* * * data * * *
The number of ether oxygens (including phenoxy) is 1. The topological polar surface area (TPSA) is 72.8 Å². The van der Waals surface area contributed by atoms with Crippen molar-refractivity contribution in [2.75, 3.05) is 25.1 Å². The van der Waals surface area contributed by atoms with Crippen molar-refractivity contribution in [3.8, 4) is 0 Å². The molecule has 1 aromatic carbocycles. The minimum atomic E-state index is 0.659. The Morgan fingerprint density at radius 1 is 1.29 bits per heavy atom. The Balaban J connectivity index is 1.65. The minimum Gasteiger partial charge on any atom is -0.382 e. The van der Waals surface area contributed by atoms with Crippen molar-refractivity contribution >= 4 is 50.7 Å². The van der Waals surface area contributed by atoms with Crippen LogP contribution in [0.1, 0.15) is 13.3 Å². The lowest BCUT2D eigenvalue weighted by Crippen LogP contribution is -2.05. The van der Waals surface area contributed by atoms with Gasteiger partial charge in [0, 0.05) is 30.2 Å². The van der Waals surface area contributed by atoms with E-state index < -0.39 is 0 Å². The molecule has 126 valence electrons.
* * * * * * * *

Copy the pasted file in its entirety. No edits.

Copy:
The number of ether oxygens (including phenoxy) is 1. The topological polar surface area (TPSA) is 72.8 Å². The van der Waals surface area contributed by atoms with Crippen molar-refractivity contribution in [2.75, 3.05) is 25.1 Å². The van der Waals surface area contributed by atoms with Crippen molar-refractivity contribution in [3.8, 4) is 0 Å². The molecule has 1 aromatic carbocycles. The minimum atomic E-state index is 0.659. The Morgan fingerprint density at radius 1 is 1.29 bits per heavy atom. The Balaban J connectivity index is 1.65. The minimum Gasteiger partial charge on any atom is -0.382 e. The van der Waals surface area contributed by atoms with Crippen molar-refractivity contribution >= 4 is 50.7 Å². The van der Waals surface area contributed by atoms with Crippen LogP contribution in [0.1, 0.15) is 13.3 Å². The lowest BCUT2D eigenvalue weighted by Crippen LogP contribution is -2.05. The van der Waals surface area contributed by atoms with Gasteiger partial charge in [0, 0.05) is 30.2 Å². The van der Waals surface area contributed by atoms with E-state index < -0.39 is 0 Å². The molecule has 126 valence electrons.